Cornstarch is no longer recommended in home canning as there were too many complaints overall over the years about its performance. On top of that, there were concerns about the density — about tiny nasties using clumps of starch to hide in from the heat, and survive the canning process. Thicken when you open the jar instead. Or, if you want to make a strawberry pie filling, there is one you can make using Clearjel (https://www.healthycanning.com/strawberry-pie-filling) , which is a form of cornstarch that has been tested safe for a few home canning applications.
If you used a recipe from pillsbury,and it has 2tablespoons of all purpose flour in it when making apple pie filling is it safe everything I’m reading says no I used a water bath canner on pressure 10 for 25 minutes or is it all bad?
Hi Barb, what you did sounds a bit complex. I’m going to suggest you check with these Master Food Preservers. https://www.facebook.com/UCCE-Master-Food-Preservers-of-El-Dorado-County-456649991034665/
Hello. I used one cup of cornstarch while making quart size jars of Apple pie filling in 2017. I opened my first jar a couple of months ago, April 2019 to make apple crisp and no one in my family got sick. My question is. Would you recommend I discard the rest of the jars that I have in my cellar.
Hi Barbara, ask one of these Master Food Preserver groups what they feel.
Hello I have a recipe for Corn Relish and it calls for a little flour now I am having second taught can I use it or just leave it and not add it I don t want my Relish to be to watery either can you give me any ideas on this little issue of mine ….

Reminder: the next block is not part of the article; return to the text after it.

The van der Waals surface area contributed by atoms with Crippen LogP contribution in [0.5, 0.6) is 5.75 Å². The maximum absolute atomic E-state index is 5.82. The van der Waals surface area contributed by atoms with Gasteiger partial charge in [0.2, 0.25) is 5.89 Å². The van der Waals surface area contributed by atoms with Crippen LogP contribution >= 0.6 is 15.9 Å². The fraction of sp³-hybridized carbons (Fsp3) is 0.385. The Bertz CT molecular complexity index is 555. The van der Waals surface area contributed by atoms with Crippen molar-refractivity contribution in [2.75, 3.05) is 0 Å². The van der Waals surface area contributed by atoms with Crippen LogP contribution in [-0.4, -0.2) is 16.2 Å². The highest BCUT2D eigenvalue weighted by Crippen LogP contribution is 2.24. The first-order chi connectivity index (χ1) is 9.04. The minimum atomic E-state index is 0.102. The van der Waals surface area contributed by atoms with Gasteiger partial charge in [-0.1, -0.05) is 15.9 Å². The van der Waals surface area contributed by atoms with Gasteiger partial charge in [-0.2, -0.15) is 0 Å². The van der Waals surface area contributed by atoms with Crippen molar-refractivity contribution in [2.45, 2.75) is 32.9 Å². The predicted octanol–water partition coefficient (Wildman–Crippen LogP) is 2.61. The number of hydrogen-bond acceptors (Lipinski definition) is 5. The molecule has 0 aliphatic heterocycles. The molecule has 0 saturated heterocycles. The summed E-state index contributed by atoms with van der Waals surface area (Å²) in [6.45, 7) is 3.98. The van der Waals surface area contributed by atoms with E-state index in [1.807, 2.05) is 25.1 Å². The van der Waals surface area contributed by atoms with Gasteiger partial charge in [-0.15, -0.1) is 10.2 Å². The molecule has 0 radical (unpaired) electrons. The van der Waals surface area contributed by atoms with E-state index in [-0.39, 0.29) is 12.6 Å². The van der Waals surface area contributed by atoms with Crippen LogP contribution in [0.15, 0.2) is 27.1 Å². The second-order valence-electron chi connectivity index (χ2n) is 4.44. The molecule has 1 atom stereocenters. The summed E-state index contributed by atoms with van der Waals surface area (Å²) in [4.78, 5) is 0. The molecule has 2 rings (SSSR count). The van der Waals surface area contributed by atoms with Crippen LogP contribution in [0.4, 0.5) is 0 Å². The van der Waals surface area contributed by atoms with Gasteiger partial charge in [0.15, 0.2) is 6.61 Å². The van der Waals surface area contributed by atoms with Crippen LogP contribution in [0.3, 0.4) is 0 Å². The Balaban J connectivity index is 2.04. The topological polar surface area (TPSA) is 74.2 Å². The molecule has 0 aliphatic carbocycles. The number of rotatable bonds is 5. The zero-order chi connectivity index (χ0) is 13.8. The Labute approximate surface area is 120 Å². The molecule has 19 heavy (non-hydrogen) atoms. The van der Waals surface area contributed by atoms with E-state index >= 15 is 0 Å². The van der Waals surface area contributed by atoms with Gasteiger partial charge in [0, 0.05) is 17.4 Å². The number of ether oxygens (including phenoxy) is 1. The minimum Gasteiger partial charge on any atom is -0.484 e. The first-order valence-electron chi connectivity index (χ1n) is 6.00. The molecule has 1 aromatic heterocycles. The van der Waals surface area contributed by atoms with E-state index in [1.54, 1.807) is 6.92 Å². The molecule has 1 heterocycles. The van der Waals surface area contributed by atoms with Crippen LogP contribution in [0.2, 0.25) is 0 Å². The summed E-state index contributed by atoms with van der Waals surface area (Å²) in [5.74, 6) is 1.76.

Thank you have a nice day
There are several modern tested recipes that call for a little flour and they are absolutely fine to use because they have been tested to ensure that the density is safe with the flour. Here are two examples: this one from the National Center for Home Food Preservation, https://nchfp.uga.edu/how/can_06/pickled_corn_relish.html and this one from Bernardin. https://www.healthycanning.com/sweet-corn-relish/.
You could also check Canadian Living — their canning recipes are tested and therefore trustworthy. They’ve got a corn relish recipe, lightly thickened with flour, on page 164 of their home preserving book. https://www.healthycanning.com/canadian-living-as-a-safe-canning-recipe-source/
I’d suggest you find the modern version that is closest to the one you want to make, and make that. It’s safe to tweak the dry seasonings (spices, dried herbs) if desired to make the taste of the modern version resemble your recipe. Don’t change quantities of vinegar or veg. Hope that helps.
Wanting to can matza ball soup (small to med size balls) but am getting mixed information and since the matza ball is where the grain is vs using it as a thickening agent I am kinda confused. Any help or advice would be greatly appreciated.
If you go to reputable sources, there really isn’t any mixed information on this — they’re pretty clear. No dumplings, noodles or pasta. There’s a difference between light thickening, and big lumps of starch. The issue is density. The concern is that large collections of starch molecules could be used as safe harbour by botulism spores to help insulate themselves from the heat of pressure canning. You’ll note as well that whenever thickening is used, it’s in an acidic recipe, where the acidity helps prevent botulism spores from germinating anyway. See: problem ingredients section here: https://extension.psu.edu/food/preservation/news/2012/making-soup-safely
Add your matzoh at time of serving. Or, if you really want it in the soup, then freeze the soup.
Hope that helps.
Magno San Gabriel
I want to start my food pprocessing business, My question is, how come that no thickening ingridients on making tomatoe catsup? But in a commercial tomatoe catsup it was noted. Like corn starch.